In contrast, receiverships of branches of foreign banks located in the United States are administered under the "separate entity" approach. See 12 U.S.C. § 3102(j)(1). Under the "separate entity'' approach, the liquidation of the United States branch is administered by a United States receiver separately from the liquidation of the foreign parent bank by its chartering authority. As a result, the assets of that domestic branch are separately marshalled and distributed to the creditors of that branch alone.
The adoption of a national depositor preference scheme for the distribution of the assets of a failed insured depository institution does not necessitate a change in the use of the single entity approach in a multinational liquidation. In accordance with federal or state statutory requirements, a liquidator within the United States would continue to apply the single entity doctrine to the liquidation of a multinational bank chartered in the United States. The adoption of national depositor preference, however, would affect the priority and payment of the claims of creditors of the receivership estate once the assets of the estate have been marshalled under the doctrine and liquidated.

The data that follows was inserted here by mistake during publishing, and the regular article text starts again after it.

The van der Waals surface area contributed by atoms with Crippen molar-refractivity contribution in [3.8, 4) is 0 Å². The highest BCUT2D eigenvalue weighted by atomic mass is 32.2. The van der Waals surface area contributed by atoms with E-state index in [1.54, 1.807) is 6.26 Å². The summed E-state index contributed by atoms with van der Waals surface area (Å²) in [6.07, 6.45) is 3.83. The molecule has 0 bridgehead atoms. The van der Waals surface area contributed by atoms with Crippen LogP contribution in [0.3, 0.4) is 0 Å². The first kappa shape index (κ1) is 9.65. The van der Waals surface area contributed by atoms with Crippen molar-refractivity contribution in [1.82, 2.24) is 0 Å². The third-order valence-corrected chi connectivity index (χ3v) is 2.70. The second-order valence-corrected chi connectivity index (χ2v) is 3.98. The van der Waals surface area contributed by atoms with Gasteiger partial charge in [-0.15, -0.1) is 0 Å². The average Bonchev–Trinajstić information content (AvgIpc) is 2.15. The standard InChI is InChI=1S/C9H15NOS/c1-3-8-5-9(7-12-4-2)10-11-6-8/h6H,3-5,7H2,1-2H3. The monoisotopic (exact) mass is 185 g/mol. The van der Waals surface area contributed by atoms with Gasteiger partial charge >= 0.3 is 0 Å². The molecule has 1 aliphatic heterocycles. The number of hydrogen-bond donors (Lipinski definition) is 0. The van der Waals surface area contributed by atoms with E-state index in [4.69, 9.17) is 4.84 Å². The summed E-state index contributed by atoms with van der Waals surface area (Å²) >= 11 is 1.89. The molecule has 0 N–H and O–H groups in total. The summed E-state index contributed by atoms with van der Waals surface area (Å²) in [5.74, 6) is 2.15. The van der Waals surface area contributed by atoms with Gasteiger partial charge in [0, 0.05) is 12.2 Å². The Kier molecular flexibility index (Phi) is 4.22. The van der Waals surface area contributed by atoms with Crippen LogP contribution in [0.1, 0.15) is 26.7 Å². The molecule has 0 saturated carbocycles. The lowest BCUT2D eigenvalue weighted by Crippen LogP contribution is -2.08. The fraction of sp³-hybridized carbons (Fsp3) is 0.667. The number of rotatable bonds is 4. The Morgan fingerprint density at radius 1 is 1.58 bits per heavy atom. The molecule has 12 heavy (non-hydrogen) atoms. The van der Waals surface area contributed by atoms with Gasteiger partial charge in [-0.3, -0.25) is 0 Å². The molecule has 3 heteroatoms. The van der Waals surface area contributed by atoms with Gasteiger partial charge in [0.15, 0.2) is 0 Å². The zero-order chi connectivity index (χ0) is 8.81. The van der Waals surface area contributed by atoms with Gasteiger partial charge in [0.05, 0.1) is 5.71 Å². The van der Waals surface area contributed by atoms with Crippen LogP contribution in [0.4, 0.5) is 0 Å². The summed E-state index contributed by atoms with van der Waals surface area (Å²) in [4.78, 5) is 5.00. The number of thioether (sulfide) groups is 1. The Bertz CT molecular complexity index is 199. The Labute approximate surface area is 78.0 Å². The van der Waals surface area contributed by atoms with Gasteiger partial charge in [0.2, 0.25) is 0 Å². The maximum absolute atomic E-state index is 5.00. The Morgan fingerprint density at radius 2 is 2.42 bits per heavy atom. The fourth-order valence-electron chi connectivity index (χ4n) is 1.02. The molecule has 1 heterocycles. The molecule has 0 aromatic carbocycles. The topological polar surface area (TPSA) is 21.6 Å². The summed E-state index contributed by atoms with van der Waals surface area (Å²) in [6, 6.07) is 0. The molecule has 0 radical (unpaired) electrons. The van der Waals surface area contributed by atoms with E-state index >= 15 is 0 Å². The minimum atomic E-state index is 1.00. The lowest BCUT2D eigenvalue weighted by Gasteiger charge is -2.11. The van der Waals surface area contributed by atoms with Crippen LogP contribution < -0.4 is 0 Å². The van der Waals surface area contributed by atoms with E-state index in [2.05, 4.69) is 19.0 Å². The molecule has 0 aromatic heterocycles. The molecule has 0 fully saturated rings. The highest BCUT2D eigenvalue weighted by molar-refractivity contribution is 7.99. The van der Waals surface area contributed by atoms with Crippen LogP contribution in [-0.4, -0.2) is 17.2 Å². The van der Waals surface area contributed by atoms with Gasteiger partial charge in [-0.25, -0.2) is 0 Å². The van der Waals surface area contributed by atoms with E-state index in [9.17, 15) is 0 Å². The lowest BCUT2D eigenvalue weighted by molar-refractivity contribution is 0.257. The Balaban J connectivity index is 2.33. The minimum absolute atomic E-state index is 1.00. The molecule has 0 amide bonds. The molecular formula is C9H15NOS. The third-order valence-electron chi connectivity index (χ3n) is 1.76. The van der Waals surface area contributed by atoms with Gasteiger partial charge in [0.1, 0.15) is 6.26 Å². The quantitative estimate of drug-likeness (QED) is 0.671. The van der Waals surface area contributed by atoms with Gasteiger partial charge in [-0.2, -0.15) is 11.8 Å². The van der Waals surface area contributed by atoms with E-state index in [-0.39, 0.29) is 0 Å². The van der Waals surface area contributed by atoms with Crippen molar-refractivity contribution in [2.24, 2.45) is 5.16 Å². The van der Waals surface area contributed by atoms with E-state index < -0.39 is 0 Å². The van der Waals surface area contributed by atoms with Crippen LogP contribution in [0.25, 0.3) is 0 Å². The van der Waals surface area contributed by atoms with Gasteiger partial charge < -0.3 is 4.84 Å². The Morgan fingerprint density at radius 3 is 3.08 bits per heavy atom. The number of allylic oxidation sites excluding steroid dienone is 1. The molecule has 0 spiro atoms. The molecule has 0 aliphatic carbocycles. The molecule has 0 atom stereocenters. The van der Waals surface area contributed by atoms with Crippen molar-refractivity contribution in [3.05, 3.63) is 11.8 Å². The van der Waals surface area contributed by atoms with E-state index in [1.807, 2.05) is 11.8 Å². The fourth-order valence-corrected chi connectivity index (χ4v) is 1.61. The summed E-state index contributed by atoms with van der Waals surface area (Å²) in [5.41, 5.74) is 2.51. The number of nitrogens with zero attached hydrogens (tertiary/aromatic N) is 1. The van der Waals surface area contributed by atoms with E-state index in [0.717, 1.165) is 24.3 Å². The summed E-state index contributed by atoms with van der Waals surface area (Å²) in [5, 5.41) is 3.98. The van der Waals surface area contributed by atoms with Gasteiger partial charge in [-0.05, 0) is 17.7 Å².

The enactment of the National Depositor Preference statute by the United States did not require any change in the approach taken when liquidating a multinational bank. National Depositor Preference provides the system for distributing the assets of the institution. Under National Depositor Preference once the assets of a failed insured depository institution are gathered, all deposit liabilities are preferred over any other creditor.
In order to qualify as a deposit liability under the National Depositor Preference statute, the depositor must meet the statutory definition provided under the Federal Deposit Insurance Act. Under this definition, the depository agreement must specify that the obligation is payable within the United States. Therefore, any deposit that is payable within the United States will be preferred over the claim of any other creditor when liquidating a multinational institution under National Depositor Preference without regard to the approach taken in the liquidation.
1The statute mandates the following priorities:
2Section 1813(1), in part, defines "deposit" by